When it comes to filters, these aren't needed in astrophotography.
A head torch can be useful, firstly to light up your subject to focus (described below) and why not have a subject that directs it towards the mountains or the sky to feed your photo composition.
Once you have the perfect conditions and the right equipment, it’s time to turn the attention to the technical settings.
Don't panic, it's better to understand each setting and its effect on the result rather than applying pre-defined settings.
The aperture size is the first setting to adjust, it is recognisable by a number preceded by an “f” and is a feature of the lens.
The lens should be open to the maximum to allow as much light through as possible.
To do this, select the lowest value given that the variable is inversely proportional to the aperture size.
The exposure time (or opening duration) is the second setting to adjust.
This is the length of time that the sensor will be exposed to the scene and therefore the time in which the photo is taken. The values are in seconds, for example 2”, 1/10, 1/125, etc.
In our case with a nocturnal atmosphere, the aim is to get as much light from the stars as possible so set a longer duration.
However, be careful not to have too long a duration so you don't see trails of stars on our photo: the starry sky moves slowly compared to the ground.
In theory, this maximum duration shouldn't go beyond the ratio “500/focal length of the lens”, however this is not always accurate and it's by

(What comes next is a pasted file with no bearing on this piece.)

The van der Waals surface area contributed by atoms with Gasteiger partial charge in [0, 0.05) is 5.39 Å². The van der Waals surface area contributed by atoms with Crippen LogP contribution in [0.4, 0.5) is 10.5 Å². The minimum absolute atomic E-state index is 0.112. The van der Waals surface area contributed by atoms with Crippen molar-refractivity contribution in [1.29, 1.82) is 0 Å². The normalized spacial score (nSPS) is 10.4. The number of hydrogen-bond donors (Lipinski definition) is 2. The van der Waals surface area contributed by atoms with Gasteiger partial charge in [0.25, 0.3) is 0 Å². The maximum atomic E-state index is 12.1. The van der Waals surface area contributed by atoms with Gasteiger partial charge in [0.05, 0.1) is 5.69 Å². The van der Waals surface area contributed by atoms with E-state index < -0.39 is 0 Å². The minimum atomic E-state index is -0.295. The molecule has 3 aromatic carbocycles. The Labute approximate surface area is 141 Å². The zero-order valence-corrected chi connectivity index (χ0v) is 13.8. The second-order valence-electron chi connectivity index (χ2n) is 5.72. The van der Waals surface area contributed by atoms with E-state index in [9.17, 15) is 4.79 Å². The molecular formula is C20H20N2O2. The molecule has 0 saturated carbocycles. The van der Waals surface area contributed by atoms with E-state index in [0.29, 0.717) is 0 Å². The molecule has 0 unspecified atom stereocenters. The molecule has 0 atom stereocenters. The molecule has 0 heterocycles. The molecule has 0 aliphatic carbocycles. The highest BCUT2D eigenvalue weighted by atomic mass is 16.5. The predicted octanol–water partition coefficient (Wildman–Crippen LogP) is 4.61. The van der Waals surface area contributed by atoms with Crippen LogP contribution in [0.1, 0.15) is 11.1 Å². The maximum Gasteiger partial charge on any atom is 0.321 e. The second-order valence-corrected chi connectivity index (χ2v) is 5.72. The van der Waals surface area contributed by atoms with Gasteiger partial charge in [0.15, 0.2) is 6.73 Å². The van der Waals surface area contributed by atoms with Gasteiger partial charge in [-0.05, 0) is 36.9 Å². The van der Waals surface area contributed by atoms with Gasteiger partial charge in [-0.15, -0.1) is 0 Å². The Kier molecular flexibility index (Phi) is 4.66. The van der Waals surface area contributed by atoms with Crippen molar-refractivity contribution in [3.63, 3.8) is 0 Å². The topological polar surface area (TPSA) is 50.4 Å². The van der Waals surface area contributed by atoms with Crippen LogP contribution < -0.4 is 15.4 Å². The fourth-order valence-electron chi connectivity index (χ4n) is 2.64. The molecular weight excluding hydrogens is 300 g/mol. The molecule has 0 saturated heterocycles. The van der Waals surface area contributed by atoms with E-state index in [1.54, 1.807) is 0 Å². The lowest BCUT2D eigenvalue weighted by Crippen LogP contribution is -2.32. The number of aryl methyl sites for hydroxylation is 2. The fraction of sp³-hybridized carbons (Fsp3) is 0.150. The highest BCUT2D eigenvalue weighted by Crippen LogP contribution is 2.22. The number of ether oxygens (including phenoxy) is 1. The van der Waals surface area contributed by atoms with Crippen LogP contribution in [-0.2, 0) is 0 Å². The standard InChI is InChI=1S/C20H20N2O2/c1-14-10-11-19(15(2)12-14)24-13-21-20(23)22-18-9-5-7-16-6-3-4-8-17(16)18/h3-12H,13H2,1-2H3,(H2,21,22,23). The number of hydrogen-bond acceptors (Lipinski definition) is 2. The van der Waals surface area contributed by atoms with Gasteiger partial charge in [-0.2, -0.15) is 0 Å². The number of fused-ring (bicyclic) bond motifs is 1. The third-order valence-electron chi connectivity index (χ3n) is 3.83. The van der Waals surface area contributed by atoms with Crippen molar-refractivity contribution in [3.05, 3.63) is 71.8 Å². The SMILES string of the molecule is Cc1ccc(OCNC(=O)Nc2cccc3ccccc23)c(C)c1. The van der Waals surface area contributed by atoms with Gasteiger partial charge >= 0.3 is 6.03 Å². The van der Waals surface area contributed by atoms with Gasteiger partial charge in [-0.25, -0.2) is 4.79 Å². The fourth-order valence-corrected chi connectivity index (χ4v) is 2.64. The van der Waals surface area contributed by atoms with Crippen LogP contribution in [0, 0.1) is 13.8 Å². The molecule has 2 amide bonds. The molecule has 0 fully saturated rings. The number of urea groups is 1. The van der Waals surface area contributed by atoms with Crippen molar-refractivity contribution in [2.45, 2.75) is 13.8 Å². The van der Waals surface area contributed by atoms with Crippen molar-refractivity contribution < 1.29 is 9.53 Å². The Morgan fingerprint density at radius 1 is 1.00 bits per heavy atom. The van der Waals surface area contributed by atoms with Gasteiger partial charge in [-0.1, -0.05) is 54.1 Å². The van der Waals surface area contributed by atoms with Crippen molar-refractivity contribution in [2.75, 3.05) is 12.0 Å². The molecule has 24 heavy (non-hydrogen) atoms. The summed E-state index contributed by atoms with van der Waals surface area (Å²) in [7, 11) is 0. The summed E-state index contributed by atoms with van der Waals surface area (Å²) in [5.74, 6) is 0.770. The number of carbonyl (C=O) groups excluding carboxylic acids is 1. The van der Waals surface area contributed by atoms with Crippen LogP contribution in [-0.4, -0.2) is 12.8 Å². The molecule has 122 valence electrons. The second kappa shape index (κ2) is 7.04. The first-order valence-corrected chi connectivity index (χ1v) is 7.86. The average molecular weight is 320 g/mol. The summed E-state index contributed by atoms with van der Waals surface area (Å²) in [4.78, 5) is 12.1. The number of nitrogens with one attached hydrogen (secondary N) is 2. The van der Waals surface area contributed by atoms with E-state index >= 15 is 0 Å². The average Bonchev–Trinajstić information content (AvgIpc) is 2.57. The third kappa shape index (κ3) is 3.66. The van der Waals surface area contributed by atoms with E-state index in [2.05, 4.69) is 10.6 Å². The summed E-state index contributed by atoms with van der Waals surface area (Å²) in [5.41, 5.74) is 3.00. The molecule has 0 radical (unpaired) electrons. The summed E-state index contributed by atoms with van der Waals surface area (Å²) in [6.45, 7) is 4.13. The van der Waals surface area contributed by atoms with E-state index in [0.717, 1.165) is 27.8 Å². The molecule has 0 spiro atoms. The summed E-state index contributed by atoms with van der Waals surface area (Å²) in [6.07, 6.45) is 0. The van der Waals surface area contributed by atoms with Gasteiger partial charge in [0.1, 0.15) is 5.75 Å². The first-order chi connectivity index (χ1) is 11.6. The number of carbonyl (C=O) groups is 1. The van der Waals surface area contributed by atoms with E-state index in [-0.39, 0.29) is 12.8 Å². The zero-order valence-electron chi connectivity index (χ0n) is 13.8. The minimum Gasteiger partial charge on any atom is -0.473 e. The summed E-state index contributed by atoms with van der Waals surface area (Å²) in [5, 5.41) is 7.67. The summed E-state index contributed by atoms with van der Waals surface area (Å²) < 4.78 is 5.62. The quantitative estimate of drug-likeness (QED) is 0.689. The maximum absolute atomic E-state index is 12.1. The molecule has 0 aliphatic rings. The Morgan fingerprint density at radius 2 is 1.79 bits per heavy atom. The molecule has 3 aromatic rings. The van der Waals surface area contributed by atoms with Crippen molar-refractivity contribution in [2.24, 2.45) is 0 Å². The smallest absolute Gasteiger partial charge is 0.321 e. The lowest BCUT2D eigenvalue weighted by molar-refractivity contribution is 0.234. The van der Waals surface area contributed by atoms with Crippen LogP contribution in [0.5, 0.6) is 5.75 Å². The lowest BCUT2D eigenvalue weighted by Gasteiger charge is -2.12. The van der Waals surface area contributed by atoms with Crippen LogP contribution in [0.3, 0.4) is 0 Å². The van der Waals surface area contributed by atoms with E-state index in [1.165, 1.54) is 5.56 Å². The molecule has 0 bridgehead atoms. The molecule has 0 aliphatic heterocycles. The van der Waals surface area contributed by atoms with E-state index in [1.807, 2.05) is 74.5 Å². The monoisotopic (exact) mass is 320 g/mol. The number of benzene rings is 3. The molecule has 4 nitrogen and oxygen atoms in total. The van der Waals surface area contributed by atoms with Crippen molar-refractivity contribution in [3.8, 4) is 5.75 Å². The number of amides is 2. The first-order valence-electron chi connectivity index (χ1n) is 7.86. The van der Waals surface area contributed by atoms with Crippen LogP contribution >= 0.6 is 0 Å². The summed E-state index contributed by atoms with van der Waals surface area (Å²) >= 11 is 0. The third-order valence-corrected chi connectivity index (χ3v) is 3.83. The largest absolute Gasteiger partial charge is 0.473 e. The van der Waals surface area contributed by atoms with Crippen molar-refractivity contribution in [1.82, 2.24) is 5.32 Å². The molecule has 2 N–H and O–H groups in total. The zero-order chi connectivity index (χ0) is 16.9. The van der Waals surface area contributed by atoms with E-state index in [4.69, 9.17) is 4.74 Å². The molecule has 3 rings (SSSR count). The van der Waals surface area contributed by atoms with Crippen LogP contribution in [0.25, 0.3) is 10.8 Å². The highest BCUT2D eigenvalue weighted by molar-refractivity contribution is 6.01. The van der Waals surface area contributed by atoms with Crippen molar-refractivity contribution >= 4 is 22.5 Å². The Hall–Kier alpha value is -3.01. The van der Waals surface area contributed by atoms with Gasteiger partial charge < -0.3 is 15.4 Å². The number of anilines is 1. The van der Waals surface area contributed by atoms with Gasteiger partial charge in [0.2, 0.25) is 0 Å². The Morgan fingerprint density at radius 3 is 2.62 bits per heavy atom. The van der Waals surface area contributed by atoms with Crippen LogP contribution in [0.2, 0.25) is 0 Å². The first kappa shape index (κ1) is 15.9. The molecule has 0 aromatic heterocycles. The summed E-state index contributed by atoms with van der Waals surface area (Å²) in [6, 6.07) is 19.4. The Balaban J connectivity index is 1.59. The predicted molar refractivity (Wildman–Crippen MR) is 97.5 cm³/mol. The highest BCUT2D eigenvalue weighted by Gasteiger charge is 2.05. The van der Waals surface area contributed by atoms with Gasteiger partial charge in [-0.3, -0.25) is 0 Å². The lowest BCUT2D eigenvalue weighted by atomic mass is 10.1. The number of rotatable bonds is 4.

having several attempts at different values that you will find the limit.
Generally, for a wide angle, it's around 20” or 30”.
If the result is still dark despite the highest settings then you can adjust the sensor sensitivity.
This setting is recorded in ISO and compensates for the lack of light but at the same time creates texture/noise on the image.
Be careful not to increase it too much as too much texture could be difficult to correct in post-processing.
The sensitivity is more or less managed depending on the camera.
An entry level camera won’t go beyond 800 ISO without unsightly texture, however this setting can go up to 3,200 on medium range equipment.
On top end cameras, it can go above 10,000.
Another important setting: white balance.
This is a temperature measured in Kelvin (K) that calibrates the camera’s whites depending on the light sources.
This means the stars or the city lights can appear white.
To do this, detect your main light source (usually the stars but can be the moon, the city lights, a head torch, etc.) then take a test photo.
Then change the value to get a white light.